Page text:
I was sure we’d feel alienated when we got back. Have that same sense of culture shock that we had when we arrived in Canada and then the US. That faint sense that of having a dream where the world is slightly tipped on its side but everyone except you is acting as though things are perfectly normal. We’ve been gone 23 years after all and everyone here kept telling us that England had changed beyond recognition during that time.
Perhaps that’s how it seems when you’re here experiencing the changes, but it’s not how it’s been for us returning after 22 years away. Instead, arriving home has been like slipping on a comfy sweater (or should I say jumper!) and loose sweatpants before sinking into the sofa with a good book and a glass of wine. In other words, it feels comforting and comfortable. Safe and utterly normal.
Some things have changed for sure. There are American-style strip malls everywhere although here they’re called retail parks and tend to be arranged like an outdoor mall, rather than in a row along a busy road.
England has opened its doors to immigrants in the last 20 years which means it has a much more cosmopolitan feel. The food has improved exponentially thanks to the immigrants, the ‘foodie’ movement and celebrity chefs like Jamie Oliver and Gordon Ramsey.
Average people have more money than they did when we left and they travel a lot more. America is much more prevalent in every day life with American vocabulary, fast food restaurants and memorabilia evident everywhere you go.
But all of these are surface changes – underneath, the country is exactly the same and people behave in exactly the same way. The BBC still runs TV channels and radio stations totally without advertising. You can actually tune in to listen to the radio without ever being bombarded with people shouting at you to buy a new mattress or get your tires checked. And the DJs are all still the same! (Who knew Terry Wogan was still alive?)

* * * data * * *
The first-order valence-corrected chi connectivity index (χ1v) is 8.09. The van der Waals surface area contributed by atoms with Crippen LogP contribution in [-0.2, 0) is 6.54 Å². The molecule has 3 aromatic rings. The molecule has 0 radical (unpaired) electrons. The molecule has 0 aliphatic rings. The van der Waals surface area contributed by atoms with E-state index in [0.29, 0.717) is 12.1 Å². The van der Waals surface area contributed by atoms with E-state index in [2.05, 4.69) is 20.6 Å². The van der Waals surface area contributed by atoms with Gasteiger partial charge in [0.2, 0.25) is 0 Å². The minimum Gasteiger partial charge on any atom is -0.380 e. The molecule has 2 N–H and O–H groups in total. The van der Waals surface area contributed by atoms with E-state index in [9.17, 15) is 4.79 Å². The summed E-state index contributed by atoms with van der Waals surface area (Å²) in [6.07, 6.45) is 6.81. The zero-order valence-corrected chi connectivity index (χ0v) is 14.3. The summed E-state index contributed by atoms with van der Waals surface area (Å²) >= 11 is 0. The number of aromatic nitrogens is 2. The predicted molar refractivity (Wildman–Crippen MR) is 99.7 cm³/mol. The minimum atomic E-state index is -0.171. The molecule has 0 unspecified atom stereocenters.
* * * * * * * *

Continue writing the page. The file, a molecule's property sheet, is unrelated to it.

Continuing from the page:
And the music they play! No more endless Eagles and Led Zeppelin. Instead it’s the stuff of my youth, the stuff that makes me dance just because I remember being young when it came out. “C’Mon Eileen,” for example, or this one that I jigged around the kitchen to tonight when I was washing up
James – Laid
And there’s that old sense of national pride buried among layers of self-deprecating irony. Every store is currently festooned with flags and union jack paraphenalia to celebrate the Queen’s Jubilee and the upcoming Olympic Games. You can’t move without seeing a union jack. Just today we saw union jack mugs, union jack cushions, union jack lunch bags, union jack curtains and even a union jack leather sofa.
But because Brits aren’t comfortable with overt patriotism, it’s all done with an ironic wink – an attitude best summed up by the show Twenty Twelve, which purports to be a documentary about the planning for the Olympic Games, and which actually features Lord Sebastian Coe (Chairman of the London Organising Committee for the Olympic Games) as himself. The show mercilessly sends up the whole (it must be said generally unpopular) adventure, mocks the mayor of London Boris Johnson, and takes the mickey out of clueless management teams the world over.
Clip from Twenty Twelve
In the end, coming home has made me appreciative and grateful of the things I expected to like – green fields, sweeping hills, custard tarts – but also of many of the things I didn’t. I don’t mind the Queen anymore – well at least as long as she doesn’t bother me. I can get through an entire Steve Wright show without throwing something at the radio. And these days I find Boris Johnson amusing instead of heinous.
Who knows how long it will all last, but for now I am loving being home. Rule Britannia 🙂